Fast fact: Coachman became the first African-American woman with an endorsement deal when the Coca-Cola Company signed her as a spokesperson in 1952.

Quotable: “I made a difference among the blacks, being one of the leaders,” Coachman told The New York Times in 1996. “If I had gone to the games and failed, there wouldn’t be anyone to follow in my footsteps.”

The Undefeated will profile an athlete each day during Black History Month.

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3:31 AMAlice Coachman was the first black woman to earn an Olympic gold medal, winning the high jump at the 1948 Olympics.

Born: Nov. 9, 1923

Died: July 14, 2014

Alice Coachman of Albany, Georgia, clears the bar at five feet to win the running high jump in women’s national track meet in Grand Rapids July 6, 1948.

AP Photo

Her story: Coachman was born in Albany, Georgia, and faced two barriers in training to become an athlete: She was black and she was a woman. She ran shoeless on dirt roads and used makeshift equipment to work on her jumping. She joined the high school track team before moving on to Tuskegee. She also competed in the Amateur Athletic Union, and by 1946 she was the national champion in the 50- and 100-meter dashes, 400-meter relay and high jump. She also enrolled at Albany State College in 1946 after graduating from Tuskegee with a degree in dressmaking. After World War II wiped out the 1940 and 1944 Olympics, Coachman finally got her chance to compete in 1948, high jumping an Olympic-record 5 feet, 6 1/8 inches to win the gold in London. She is in nine Halls of Fame, including the U.S. Olympic Hall of Fame.

Fast fact: Coachman became the first African-American woman with an endorsement deal when the Coca-Cola Company signed her as a spokesperson in 1952.

Quotable: “I made a difference among the blacks, being one of the leaders,” Coachman told The New York Times in 1996. “If I had gone to the games and failed, there wouldn’t be anyone to follow in my footsteps.”

The Undefeated will profile an athlete each day during Black History Month.

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3:31 AMAlice Coachman was the first black woman to earn an Olympic gold medal, winning the high jump at the 1948 Olympics.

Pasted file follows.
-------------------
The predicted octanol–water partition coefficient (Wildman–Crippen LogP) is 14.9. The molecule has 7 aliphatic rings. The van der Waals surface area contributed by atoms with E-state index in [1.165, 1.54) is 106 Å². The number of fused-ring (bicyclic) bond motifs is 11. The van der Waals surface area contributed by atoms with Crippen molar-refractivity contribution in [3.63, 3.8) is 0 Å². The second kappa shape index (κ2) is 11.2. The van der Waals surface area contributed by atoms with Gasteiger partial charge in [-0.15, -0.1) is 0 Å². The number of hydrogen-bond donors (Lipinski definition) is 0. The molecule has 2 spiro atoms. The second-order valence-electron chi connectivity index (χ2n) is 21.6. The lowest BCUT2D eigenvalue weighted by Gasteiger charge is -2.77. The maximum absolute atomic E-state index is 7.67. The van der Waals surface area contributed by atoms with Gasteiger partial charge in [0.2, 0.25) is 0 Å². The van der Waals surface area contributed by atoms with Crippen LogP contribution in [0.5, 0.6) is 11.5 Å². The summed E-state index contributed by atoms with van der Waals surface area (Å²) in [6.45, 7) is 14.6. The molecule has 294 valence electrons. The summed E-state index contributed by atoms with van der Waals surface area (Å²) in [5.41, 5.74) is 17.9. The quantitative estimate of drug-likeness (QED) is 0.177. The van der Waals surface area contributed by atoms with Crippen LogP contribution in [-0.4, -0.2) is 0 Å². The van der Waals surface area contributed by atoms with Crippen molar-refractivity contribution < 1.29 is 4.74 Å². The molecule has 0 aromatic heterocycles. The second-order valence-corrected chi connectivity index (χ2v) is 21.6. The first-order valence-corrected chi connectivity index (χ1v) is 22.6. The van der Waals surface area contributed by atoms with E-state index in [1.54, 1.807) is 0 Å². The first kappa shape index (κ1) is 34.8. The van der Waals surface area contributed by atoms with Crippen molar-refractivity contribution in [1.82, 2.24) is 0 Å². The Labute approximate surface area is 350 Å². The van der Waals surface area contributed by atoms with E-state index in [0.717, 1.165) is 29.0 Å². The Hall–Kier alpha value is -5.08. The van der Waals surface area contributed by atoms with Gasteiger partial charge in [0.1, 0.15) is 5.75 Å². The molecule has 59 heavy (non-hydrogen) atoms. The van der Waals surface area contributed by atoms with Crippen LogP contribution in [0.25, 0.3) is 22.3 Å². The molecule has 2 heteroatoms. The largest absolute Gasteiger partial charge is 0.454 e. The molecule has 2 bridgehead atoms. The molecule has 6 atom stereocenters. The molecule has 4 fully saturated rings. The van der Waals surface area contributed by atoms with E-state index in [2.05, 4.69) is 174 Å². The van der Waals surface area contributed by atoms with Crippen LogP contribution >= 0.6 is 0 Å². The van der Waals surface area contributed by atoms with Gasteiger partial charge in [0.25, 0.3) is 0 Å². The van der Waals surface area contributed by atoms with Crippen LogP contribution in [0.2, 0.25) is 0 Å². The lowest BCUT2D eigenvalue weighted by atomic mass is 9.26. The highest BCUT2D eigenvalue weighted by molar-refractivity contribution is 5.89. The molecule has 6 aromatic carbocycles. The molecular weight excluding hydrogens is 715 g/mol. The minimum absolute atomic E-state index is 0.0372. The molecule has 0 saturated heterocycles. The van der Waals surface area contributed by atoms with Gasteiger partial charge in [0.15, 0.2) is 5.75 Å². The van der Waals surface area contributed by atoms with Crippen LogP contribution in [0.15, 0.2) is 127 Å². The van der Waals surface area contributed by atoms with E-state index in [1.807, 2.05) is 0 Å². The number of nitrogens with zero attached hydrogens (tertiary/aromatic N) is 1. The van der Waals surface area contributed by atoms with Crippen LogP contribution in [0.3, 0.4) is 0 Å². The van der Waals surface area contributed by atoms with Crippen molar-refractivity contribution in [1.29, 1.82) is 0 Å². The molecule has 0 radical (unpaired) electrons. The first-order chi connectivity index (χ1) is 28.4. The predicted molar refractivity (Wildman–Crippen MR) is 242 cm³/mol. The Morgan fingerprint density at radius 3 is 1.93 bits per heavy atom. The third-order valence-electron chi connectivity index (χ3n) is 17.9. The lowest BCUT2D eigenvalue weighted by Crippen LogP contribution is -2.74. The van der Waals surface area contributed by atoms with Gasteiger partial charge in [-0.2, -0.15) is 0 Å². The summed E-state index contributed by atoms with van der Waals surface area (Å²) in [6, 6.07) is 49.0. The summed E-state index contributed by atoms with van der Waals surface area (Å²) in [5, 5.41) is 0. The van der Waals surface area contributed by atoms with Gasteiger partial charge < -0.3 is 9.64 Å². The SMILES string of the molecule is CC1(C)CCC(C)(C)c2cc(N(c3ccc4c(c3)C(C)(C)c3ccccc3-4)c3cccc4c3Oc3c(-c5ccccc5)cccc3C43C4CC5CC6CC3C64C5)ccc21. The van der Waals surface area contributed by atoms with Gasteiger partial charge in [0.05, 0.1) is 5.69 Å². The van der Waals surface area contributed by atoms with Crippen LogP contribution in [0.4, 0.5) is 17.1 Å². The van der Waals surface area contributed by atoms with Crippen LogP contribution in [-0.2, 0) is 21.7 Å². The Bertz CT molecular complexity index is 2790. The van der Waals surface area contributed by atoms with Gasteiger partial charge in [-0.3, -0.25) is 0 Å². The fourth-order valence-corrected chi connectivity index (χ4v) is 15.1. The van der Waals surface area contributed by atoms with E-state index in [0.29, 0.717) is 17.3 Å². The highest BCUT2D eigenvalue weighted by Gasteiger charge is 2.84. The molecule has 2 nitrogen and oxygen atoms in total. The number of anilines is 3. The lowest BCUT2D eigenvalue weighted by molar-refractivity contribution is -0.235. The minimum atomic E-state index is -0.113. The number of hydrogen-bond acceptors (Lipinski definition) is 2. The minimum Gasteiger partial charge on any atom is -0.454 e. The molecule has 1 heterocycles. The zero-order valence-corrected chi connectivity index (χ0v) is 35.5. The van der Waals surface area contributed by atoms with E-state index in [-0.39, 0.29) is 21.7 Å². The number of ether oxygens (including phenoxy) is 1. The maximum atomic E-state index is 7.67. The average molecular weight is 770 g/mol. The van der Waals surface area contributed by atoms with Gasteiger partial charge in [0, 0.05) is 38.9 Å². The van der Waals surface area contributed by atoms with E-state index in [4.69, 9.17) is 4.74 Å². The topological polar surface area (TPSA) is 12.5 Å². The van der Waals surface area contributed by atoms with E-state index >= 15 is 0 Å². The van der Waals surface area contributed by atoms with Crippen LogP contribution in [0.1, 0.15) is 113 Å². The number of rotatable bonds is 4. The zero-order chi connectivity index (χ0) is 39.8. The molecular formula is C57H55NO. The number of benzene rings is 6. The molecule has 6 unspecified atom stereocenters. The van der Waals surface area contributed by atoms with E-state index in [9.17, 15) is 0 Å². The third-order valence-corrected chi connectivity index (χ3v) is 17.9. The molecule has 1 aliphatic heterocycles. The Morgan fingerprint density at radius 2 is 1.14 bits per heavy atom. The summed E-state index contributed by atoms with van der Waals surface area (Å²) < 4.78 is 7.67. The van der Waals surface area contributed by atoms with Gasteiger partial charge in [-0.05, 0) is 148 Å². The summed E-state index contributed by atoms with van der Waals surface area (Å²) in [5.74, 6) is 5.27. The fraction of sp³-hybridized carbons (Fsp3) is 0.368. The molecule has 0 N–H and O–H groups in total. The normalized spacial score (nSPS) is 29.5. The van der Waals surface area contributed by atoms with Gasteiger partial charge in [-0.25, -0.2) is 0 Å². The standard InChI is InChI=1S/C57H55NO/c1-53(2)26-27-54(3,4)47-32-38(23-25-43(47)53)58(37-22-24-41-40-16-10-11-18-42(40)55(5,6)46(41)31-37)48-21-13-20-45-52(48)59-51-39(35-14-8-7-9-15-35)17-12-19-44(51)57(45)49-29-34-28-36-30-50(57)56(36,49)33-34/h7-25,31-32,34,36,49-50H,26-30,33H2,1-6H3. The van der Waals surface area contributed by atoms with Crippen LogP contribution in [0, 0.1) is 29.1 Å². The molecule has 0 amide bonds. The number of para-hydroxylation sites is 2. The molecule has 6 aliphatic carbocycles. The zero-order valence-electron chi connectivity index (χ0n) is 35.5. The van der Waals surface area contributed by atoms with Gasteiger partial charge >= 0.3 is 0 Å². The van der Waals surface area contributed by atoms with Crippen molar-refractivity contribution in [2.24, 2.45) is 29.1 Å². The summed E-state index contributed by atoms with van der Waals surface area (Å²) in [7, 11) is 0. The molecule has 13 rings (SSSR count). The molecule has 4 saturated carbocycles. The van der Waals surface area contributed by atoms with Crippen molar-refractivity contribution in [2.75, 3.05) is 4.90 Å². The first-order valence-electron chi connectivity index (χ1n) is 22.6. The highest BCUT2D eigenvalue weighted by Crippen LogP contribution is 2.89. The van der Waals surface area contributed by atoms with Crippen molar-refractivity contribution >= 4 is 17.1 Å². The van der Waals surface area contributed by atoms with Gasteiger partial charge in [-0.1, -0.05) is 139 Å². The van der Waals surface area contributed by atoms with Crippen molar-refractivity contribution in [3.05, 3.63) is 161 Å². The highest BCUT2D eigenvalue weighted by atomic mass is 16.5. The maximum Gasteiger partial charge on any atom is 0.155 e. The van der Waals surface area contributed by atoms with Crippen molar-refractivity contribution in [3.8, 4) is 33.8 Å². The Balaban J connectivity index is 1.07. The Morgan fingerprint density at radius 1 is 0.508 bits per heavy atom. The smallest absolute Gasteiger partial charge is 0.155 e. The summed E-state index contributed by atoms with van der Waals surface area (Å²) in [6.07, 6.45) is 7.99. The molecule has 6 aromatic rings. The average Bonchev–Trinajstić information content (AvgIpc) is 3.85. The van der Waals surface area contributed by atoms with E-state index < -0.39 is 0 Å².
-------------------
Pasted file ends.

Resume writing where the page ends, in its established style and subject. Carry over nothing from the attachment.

Born: Nov. 9, 1923

Died: July 14, 2014

Alice Coachman of Albany, Georgia, clears the bar at five feet to win the running high jump in women’s national track meet in Grand Rapids July 6, 1948.

AP Photo

Her story: Coachman was born in Albany, Georgia, and faced two barriers in training to become an athlete: She was black and she was a woman. She ran shoeless on dirt roads and used makeshift equipment to work on her jumping. She joined the high school track team before moving on to Tuskegee. She also competed in the Amateur Athletic Union, and by 1946 she was the national champion in the 50- and 100-meter dashes, 400-meter relay and high jump. She also enrolled at Albany State College in 1946 after graduating from Tuskegee with a degree in dressmaking. After World War II wiped out the 1940 and 1944 Olympics, Coachman finally got her chance to compete in 1948, high jumping an Olympic-record 5 feet, 6 1/8 inches to win the gold in London. She is in nine Halls of Fame, including the U.S. Olympic Hall of Fame.

Fast fact: Coachman became the first African-American woman with an endorsement deal when the Coca-Cola Company signed her as a spokesperson in 1952.

Quotable: “I made a difference among the blacks, being one of the leaders,” Coachman told The New York Times in 1996. “If I had gone to the games and failed, there wouldn’t be anyone to follow in my footsteps.”

The Undefeated will profile an athlete each day during Black History Month.

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3:31 AMAlice Coachman was the first black woman to earn an Olympic gold medal, winning the high jump at the 1948 Olympics.